Please use this identifier to cite or link to this item: http://hdl.handle.net/2440/5674
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Type: Journal article
Title: Intervertebral disc disorganization is related to trabecular bone architecture in the lumbar spine
Author: Simpson, E.
Parkinson, I.
Manthey, B.
Fazzalari, N.
Citation: Journal of Bone and Mineral Research, 2001; 16(4):681-687
Publisher: Amer Soc Bone & Mineral Res
Issue Date: 2001
ISSN: 0884-0431
1523-4681
Abstract: Cancellous bone morphometry was investigated in the sagittal plane of lumbar vertebrae using histoquantitation. The aim of this study was to identify variations in cancellous bone architecture at increasing states of intervertebral disc (IVD) disorganization after age adjustment and to investigate regional variations within the whole vertebral body. Measurements were taken of the ratio of bone volume (BV) to total volume (TV), trabecular thickness (Tb.Th), trabecular separation (Tb.Sp), and trabecular number (Tb.N). Lumbar spines (T12-L5) of 19 men and 8 women were removed at autopsy from an adult sample with no clinical history of bone-related disease or histologically identifiable bone disease. It was found that degeneration of the IVD becomes more common with increasing age. After age-adjustment, significant increases in the proportion of BV/TV were observed in the presence of advancing IVD disorganization. Significant architectural changes were observed in the anterior regions of the vertebral body with increases in Tb.Th and Tb.N and decreases in Tb.Sp. Minimal alterations were found at posterior regions. Bone loss was observed in central regions (most distant from the cortex) as IVD disorganization increased through reduction in both Tb.N and Tb.Th. The BV/TV increase in anterior areas of the centrum may be a response to a redistribution of load to the vertebral body periphery as a result of IVD disorganization. It appears that trabecular morphology is related to the condition of the associated IVD, rather than being the sole consequence of a loss of BV/TV with age. This relationship could influence the occurrence of vertebral body crush fracture.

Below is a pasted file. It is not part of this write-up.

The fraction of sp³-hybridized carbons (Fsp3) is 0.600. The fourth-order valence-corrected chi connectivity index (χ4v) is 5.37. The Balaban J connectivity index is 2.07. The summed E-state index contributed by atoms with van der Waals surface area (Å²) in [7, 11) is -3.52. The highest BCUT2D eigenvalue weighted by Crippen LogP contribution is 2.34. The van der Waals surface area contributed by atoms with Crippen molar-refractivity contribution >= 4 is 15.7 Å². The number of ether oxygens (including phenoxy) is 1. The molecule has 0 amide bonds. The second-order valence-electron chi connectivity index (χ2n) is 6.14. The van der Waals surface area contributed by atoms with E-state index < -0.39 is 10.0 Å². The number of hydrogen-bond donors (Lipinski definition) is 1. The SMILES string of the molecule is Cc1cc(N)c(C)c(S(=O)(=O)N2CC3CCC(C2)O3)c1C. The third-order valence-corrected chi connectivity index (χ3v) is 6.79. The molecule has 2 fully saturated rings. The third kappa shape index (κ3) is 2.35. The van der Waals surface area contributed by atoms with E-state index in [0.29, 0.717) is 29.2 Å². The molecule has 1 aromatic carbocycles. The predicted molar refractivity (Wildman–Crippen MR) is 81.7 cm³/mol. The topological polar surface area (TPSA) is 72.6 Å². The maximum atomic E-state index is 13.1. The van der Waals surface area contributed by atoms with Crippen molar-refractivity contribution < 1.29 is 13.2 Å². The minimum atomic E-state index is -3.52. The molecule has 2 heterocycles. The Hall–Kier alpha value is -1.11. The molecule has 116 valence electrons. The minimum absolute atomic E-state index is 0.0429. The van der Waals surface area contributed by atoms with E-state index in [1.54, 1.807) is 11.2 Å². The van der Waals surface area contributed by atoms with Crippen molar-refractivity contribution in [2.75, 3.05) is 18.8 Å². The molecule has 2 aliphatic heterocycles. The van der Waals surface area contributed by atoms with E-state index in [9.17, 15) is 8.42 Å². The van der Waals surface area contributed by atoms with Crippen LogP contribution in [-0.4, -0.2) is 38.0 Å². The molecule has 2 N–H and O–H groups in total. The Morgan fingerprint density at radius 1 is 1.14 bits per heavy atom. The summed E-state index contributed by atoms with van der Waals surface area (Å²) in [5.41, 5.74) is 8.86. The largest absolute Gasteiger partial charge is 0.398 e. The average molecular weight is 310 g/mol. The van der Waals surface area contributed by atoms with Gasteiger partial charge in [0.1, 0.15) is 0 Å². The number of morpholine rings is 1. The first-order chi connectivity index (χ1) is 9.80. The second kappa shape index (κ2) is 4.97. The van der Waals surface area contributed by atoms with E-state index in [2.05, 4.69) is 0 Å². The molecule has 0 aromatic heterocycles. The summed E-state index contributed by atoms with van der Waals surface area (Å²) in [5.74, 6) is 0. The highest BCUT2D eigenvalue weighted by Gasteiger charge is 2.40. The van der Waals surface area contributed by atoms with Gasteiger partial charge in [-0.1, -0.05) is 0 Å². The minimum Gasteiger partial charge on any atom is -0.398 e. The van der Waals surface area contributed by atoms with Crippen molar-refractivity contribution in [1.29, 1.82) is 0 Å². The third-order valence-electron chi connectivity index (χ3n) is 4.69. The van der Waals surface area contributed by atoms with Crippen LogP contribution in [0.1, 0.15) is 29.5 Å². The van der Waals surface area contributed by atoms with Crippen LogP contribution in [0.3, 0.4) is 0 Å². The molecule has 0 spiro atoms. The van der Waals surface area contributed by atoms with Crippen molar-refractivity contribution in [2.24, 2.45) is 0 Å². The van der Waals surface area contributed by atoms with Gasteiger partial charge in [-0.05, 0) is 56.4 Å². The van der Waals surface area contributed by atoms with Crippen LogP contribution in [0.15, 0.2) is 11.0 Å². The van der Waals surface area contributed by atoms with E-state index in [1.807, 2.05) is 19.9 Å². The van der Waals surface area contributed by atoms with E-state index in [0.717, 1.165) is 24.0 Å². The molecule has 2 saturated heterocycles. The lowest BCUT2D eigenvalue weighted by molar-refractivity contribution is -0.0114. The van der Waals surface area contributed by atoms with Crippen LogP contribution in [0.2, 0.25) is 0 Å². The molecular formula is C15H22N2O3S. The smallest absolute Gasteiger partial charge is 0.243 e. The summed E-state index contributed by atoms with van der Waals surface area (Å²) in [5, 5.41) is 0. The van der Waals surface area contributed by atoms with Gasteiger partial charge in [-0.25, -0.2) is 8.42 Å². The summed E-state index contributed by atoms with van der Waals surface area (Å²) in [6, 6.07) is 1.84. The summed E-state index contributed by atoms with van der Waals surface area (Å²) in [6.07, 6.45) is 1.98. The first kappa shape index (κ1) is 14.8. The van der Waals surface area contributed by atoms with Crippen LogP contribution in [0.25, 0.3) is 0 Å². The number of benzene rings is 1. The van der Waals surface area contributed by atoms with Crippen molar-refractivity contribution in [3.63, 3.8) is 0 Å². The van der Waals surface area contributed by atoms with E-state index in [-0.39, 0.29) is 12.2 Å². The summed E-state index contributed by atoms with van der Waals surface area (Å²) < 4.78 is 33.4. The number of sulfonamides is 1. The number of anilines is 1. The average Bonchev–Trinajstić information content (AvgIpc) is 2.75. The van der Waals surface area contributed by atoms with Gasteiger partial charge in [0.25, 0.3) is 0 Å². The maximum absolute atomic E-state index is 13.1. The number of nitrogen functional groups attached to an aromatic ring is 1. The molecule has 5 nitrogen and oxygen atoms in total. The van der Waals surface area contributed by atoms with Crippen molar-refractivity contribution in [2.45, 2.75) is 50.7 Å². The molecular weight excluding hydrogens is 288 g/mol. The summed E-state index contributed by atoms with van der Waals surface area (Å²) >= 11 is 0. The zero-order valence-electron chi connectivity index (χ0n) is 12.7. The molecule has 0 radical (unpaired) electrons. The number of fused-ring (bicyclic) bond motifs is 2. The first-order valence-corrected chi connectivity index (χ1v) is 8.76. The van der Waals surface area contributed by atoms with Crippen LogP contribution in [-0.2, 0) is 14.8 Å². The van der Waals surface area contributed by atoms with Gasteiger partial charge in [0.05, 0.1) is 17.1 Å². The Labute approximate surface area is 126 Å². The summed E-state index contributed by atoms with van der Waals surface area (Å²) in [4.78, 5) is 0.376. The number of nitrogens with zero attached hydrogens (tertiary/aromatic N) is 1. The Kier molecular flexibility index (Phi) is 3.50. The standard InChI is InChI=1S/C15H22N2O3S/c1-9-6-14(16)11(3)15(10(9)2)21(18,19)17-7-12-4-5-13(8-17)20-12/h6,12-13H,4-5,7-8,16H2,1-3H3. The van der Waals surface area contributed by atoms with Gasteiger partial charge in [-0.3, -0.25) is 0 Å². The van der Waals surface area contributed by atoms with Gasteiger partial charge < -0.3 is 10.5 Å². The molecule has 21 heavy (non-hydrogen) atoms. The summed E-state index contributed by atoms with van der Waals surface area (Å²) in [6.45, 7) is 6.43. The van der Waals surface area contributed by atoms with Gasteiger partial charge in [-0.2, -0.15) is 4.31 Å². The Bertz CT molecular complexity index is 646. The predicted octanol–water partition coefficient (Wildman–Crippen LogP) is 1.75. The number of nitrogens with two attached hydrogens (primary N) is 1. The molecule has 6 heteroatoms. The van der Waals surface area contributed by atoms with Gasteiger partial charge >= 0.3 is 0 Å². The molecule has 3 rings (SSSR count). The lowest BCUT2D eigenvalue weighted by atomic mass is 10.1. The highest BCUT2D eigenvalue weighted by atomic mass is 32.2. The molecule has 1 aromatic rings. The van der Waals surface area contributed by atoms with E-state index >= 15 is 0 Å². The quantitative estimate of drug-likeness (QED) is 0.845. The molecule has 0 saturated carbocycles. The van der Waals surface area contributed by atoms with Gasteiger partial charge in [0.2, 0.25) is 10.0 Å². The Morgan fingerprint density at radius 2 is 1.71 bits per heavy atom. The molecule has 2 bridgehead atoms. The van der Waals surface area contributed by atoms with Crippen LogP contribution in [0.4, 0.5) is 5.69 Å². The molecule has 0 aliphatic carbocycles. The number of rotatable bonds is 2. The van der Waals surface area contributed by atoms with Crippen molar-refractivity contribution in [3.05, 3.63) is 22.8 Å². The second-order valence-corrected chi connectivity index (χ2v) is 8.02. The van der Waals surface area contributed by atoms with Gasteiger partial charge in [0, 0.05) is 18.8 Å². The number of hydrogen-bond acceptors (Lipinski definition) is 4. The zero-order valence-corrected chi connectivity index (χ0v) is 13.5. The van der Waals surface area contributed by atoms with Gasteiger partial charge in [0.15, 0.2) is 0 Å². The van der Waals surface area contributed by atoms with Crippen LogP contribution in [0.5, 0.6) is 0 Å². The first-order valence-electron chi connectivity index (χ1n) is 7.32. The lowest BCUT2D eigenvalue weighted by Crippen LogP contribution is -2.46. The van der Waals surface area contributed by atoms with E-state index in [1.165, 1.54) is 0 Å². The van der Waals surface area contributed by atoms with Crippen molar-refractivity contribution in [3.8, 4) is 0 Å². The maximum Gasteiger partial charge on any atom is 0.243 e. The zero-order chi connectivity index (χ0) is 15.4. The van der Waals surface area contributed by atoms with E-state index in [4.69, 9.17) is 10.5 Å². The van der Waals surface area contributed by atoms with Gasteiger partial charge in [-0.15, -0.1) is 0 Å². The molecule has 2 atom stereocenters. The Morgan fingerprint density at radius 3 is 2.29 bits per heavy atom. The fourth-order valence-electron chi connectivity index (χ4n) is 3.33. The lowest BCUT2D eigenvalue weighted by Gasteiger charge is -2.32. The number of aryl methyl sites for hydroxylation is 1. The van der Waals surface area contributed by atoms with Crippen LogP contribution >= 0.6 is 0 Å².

Keywords: Intervertebral Disk; Lumbar Vertebrae; Humans; Spinal Fractures; Fractures, Spontaneous; Fractures, Stress; Disease Susceptibility; Risk Factors; Aging; Bone Density; Adult; Aged; Aged, 80 and over; Middle Aged; Female; Male
RMID: 0020010977
DOI: 10.1359/jbmr.2001.16.4.681
Appears in Collections:Pathology publications

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